Sunday, July 21, 2024


When is football going to get less complicated?

The pandemic has had a huge impact, and we all know the various issues it has caused on and off the pitch. Travel is complicated; the lack of fans means revenues have been destroyed and that in turn has massively impacted the transfer market. Not just because there’s not enough money to buy the players you want, but because there’s not enough money out there for people to give you cash for the players you no longer want.

I mean, it got to a point this January where Arsenal basically paid players to go away. That may well be something unique to us because of the dismal job of squad management we did as a club, but we’d have had to pay them one way or another if they’d stayed. Did we manage to get a bit of a lump sum discount by doing it this way? If Player X is set to earn £5m in wages, would they have taken £4m in one go? I don’t know, but as simple as it all sounded, those payments provided solutions to situations of varying degrees of complexity.

This summer, there are other issues:

Matteo Guendouzi – One year left on his contract; not in the manager’s plans; not anywhere near as good as he thinks he is; obvious answer is sell, but who’s buying and what price?

Lucas Torreira – Enduring a dismal loan spell at Atletico Madrid; has barely played and thus not increasing his nominal value; would like to play elsewhere; but who’s buying/price etc?

Alexandre Lacazette – One year left on his contract; surely we’ve learned the lesson about giving 30+ players new deals at this point?; well liked by the manager, but if we’re not extending, do we just keep one more year or sell?

Eddie Nketiah – One year left on his contract; barely plays anymore; sell?

Sead Kolasinac – On loan at Schalke who are going to get relegated so won’t be able to afford his wages; we should sell, but who’s buying?

David Luiz – Out of contract at the end of the season; has been less error prone this season, and a bit unlucky; but does bad luck come from being almost 34 and playing on legs which no longer work as well as they once did? On massive money, do we renew again or look to move on?

Dani Ceballos – Will leave in the summer.

Mohamed Elneny – One year left on his deal, etc etc.

Calum Chambers  – One year left on his deal, etc etc.

Reiss Nelson – Doesn’t play, barely makes the squads anymore. Cash in?

Then there are the loan players like Ainsley Maitland-Niles and Joe Willock, about whom assessments have to be made; we need a permanent goalkeeper signing to back-up/provide competition for Bernd Leno; we absolutely need a natural deputy left-back to ease the burden on Kieran Tierney; we have to at least try and make Martin Odegaard permanent; and there’s also a need to ensure our squad is right in terms of homegrown players etc. I’m sure I’ve forgotten some other issues that might crop up, and there will be other developments we have to deal with. There’s a lot for Mikel Arteta and Edu to contend with there.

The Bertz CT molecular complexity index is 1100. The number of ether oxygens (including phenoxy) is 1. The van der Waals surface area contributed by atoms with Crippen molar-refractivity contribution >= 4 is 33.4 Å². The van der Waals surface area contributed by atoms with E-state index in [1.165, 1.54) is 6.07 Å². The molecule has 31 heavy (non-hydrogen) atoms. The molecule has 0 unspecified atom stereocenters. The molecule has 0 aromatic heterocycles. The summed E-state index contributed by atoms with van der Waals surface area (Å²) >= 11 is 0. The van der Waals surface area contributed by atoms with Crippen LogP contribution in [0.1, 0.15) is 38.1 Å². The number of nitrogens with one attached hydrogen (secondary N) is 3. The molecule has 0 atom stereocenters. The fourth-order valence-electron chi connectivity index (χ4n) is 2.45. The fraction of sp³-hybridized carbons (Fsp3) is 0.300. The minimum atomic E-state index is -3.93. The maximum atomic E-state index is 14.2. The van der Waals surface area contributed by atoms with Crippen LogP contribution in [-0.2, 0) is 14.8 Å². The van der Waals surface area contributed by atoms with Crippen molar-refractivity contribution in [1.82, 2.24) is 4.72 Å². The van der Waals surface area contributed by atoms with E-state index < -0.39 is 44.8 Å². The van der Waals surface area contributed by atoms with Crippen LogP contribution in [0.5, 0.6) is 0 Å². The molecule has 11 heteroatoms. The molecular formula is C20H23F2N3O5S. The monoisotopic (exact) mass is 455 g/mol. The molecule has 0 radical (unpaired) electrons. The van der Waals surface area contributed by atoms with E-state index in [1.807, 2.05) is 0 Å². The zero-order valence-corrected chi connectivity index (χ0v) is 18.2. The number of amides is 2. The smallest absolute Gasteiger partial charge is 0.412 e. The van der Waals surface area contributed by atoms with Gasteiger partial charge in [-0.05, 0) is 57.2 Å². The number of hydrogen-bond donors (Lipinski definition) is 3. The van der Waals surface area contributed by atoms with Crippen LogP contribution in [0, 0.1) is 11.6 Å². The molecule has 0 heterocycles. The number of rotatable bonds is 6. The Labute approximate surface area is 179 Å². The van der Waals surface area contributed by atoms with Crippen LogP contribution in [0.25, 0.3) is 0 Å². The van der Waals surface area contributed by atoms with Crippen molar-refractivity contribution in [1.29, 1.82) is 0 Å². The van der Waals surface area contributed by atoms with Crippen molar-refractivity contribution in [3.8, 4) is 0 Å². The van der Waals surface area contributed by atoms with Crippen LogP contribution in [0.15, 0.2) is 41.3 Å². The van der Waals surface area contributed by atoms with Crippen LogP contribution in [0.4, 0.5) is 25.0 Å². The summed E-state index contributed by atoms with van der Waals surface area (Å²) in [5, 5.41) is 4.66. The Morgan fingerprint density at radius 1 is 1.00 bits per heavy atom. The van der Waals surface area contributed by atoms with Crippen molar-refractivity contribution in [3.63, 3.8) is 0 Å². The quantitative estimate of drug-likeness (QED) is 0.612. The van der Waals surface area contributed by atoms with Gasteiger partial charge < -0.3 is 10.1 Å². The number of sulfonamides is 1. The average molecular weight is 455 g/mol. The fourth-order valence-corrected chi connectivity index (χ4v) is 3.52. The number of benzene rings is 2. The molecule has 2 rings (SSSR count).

Broadening it out, the subject of player welfare is one which will surface, I’m sure. The Premier League season finishes on May 23rd, the European Championships begin on June 11th. The new Premier League season begins on August 14th, so at least there is some measure of a ‘regular’ pre-season. It feels unlikely that plans can be made for the kind of pre-season tournaments we’ve become used to, but every club will be looking to make up the financial shortfall somehow, so there may well be a hectic summer of warm-up games.

Next season, Arsenal and other clubs will have to deal with the AFCON in January, which could see us without Pierre-Emerick Aubameyang, Thomas Partey, Nicolas Pepe and Mohamed Elneny (if he stays) for a month or so. Not ideal by any stretch, but complaining isn’t going to do any good, it’s how we put in place contingencies for those absences that will be most important.

A winter World Cup in 2022 seems a long way off but it’ll come around quickly, and cause massive disruption to the football calendar. Of course that’s a long way from being the most unpleasant part of that tournament, the deaths of 6500 migrant workers in Qatar is an appalling stain on what is supposed to be something we all love, but so far – beyond some t-shirts – it hasn’t caused much of a rethink anywhere. The brands, the sponsors, the FIFA money-making machine, will just chug along as the many thousands of family and friends of those lost try to cope.

Afterwards, this grotesque tournament will be declared a triumph and top level football will begin again, squeezing the rest of the season into a condensed time-frame; another hectic schedule before we attempt to get back to ‘normal’ in the summer of 2023. Man, football’s future is verging on dystopian.

I kinda wish I hadn’t written this now, but I did, and there you go.

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